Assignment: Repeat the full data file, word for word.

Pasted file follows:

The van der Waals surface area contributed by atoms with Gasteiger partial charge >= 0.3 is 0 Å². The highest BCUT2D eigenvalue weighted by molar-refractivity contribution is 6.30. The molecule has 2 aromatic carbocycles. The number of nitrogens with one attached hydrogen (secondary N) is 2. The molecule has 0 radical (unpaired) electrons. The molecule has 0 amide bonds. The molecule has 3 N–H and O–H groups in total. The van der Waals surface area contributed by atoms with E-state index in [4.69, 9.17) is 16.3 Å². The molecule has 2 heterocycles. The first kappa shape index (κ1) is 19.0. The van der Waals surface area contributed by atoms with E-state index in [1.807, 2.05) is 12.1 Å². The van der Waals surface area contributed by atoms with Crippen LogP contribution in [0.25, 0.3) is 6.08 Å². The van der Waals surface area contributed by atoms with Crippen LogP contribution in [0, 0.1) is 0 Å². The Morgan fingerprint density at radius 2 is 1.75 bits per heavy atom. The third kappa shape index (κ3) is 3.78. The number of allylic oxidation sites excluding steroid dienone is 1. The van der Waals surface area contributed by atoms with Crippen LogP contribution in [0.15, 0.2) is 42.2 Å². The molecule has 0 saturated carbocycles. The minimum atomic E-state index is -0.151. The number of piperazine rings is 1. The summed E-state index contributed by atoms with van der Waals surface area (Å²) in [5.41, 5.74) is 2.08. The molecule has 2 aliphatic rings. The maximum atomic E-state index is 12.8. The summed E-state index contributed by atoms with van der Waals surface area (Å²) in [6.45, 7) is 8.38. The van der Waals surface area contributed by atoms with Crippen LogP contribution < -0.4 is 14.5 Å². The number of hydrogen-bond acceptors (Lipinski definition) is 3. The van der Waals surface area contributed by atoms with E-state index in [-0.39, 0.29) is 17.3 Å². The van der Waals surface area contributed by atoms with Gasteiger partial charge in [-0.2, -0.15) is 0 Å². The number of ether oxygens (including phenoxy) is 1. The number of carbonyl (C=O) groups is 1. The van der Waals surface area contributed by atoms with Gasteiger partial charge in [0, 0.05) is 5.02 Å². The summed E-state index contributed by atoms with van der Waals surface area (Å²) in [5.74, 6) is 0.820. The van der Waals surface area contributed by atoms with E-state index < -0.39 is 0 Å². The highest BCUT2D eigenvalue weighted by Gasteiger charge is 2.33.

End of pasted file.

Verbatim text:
The van der Waals surface area contributed by atoms with Gasteiger partial charge >= 0.3 is 0 Å². The highest BCUT2D eigenvalue weighted by molar-refractivity contribution is 6.30. The molecule has 2 aromatic carbocycles. The number of nitrogens with one attached hydrogen (secondary N) is 2. The molecule has 0 radical (unpaired) electrons. The molecule has 0 amide bonds. The molecule has 3 N–H and O–H groups in total. The van der Waals surface area contributed by atoms with E-state index in [4.69, 9.17) is 16.3 Å². The molecule has 2 heterocycles. The first kappa shape index (κ1) is 19.0. The van der Waals surface area contributed by atoms with E-state index in [1.807, 2.05) is 12.1 Å². The van der Waals surface area contributed by atoms with Crippen LogP contribution in [0.25, 0.3) is 6.08 Å². The van der Waals surface area contributed by atoms with Crippen LogP contribution in [0, 0.1) is 0 Å². The Morgan fingerprint density at radius 2 is 1.75 bits per heavy atom. The third kappa shape index (κ3) is 3.78. The number of allylic oxidation sites excluding steroid dienone is 1. The van der Waals surface area contributed by atoms with Crippen LogP contribution in [0.15, 0.2) is 42.2 Å². The molecule has 0 saturated carbocycles. The minimum atomic E-state index is -0.151. The number of piperazine rings is 1. The summed E-state index contributed by atoms with van der Waals surface area (Å²) in [5.41, 5.74) is 2.08. The molecule has 2 aliphatic rings. The maximum atomic E-state index is 12.8. The summed E-state index contributed by atoms with van der Waals surface area (Å²) in [6.45, 7) is 8.38. The van der Waals surface area contributed by atoms with Crippen LogP contribution < -0.4 is 14.5 Å². The number of hydrogen-bond acceptors (Lipinski definition) is 3. The van der Waals surface area contributed by atoms with E-state index in [-0.39, 0.29) is 17.3 Å². The van der Waals surface area contributed by atoms with Gasteiger partial charge in [-0.2, -0.15) is 0 Å². The number of ether oxygens (including phenoxy) is 1. The number of carbonyl (C=O) groups is 1. The van der Waals surface area contributed by atoms with Gasteiger partial charge in [0, 0.05) is 5.02 Å². The summed E-state index contributed by atoms with van der Waals surface area (Å²) in [5.74, 6) is 0.820. The van der Waals surface area contributed by atoms with E-state index < -0.39 is 0 Å². The highest BCUT2D eigenvalue weighted by Gasteiger charge is 2.33.